Image ‘Wired-II’ courtesy of Buck Lewis on Flickr
What do a solar backpack, a wind up lantern, a pedal-pump generator, and a rollable water-proof solar panel have in common? Firstly, they all provide sustainable energy “off the grid”, and secondly, they can all be purchased from a really neat website called Modern Outpost that I recently stumbled across. Modern Outpost “specializes in self-reliant power technology for people who live, work & play in the great outdoors”. They are based out of Courtenay, BC and they have been in business for over 10 years, with a very focused line of products that relate to sustainable energy.
I’ve been fascinated with self-reliant energy for as long as I can remember, but I became truly passionate about it last year when recent technological advancements made self-reliant energy a more viable option in the future. In an Urban Country article last December I profiled a Freeplay LED wind-up lantern that I purchased from Mountain Equipment Co-op and I discussed a rock band called the Ginger Ninjas that was touring completely “off the grid” by generating electricity on their bicycles while they rode from city-to-city.
So when I stumbled upon Modern Outpost, a website that deals almost exclusively with sustainable energy creation, I was naturally excited and giddy. But what really makes the Modern Outpost stand out is that they test all of the products that they sell and they provide their own words to explain how the product works, how you should use it, and what sort of actual performance you should expect from that product.
A perfect example is an article where Modern Outpost describes how to choose a solar panel for your canoe or kayak. They walk you through all of the decisions you need to make, how to estimate your power needs, what sort of wattage output to expect from the solar panels, and which battery pack you should purchase to store the power generated by the solar panel.
I’ve recently been toying around with a future business idea / eco-social experiment where I would purchase a piece of land in a remote area on a lake and I would build sustainable cabins on the property that are completely off the grid, but still provide some of the basic luxuries that most people expect as the “norm” in today’s society. These cabins would be rented out for eco-conscious people who are looking to escape the city but want to minimize their energy usage. Each cabin would have access to a canoe and/or kayak to take out on the lake that would (hopefully) be free of gas-powered boats.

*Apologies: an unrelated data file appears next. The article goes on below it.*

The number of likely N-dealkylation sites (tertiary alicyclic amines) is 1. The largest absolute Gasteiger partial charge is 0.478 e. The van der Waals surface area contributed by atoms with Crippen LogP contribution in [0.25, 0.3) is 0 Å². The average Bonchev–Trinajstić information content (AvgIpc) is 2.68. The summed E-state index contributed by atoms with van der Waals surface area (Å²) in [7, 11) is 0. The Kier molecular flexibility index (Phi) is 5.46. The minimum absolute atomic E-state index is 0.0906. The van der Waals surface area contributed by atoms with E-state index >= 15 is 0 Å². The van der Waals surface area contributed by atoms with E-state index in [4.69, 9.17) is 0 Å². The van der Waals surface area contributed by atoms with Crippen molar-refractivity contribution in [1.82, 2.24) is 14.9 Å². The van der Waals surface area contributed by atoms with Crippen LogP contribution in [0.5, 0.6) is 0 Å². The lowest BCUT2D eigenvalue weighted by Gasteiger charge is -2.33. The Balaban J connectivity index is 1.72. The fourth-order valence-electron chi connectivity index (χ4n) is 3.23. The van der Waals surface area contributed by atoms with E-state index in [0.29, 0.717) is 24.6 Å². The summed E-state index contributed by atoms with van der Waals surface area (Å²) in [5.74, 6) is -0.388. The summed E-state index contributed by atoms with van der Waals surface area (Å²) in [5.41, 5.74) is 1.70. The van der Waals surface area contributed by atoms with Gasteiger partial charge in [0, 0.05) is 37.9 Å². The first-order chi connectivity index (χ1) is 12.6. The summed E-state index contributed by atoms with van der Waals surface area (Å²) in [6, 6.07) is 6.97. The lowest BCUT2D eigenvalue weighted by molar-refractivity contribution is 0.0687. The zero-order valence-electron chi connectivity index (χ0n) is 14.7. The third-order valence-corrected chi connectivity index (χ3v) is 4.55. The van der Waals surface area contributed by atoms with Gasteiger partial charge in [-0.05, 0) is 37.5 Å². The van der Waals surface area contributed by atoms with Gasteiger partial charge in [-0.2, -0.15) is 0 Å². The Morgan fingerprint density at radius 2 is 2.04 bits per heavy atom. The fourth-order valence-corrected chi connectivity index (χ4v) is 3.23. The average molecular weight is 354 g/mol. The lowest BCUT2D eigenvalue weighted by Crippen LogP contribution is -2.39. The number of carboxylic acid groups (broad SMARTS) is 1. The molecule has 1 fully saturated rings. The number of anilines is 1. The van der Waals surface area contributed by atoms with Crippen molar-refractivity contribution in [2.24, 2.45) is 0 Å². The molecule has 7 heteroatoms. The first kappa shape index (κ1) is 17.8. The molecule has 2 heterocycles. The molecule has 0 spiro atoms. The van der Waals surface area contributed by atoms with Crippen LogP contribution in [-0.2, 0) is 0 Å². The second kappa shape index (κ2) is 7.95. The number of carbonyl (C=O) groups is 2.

If this plan comes to fruition some day I would profile the progress in a series of articles to showcase the benefits and hurdles in building a sustainable home. In an article in March 2008 I profiled a house in Toronto that was built in 1996 by inventor Rolph Paloheimo to be self-sustaining home with a 2,700 watt solar panel system built on the roof.
Paloheimo was ahead of his time when he built his home in 1996, but a trend is beginning as we speak with people becoming more aware and conscious about the harm we’re causing to the earth. I wouldn’t be surprised if more people build “off-the-grid” homes in the next 5-10 years as the environmental movement unfolds.
I just finished reading Malcolm Gladwell’s Tipping Point where he talks about how a product gains traction before “tipping” and becoming successful. Earlier today I pondered when the environmental movement would “tip”. It’s only a matter of time before it happens, and the prospect of an environmental “tipping point” is what keeps me driven every single day.
Check back in to the Urban Country for a review of the 7 watt solar panel I purchased to charge my GPS, phone, camera and MP3 player during my Toronto to Montreal kayak trip this summer.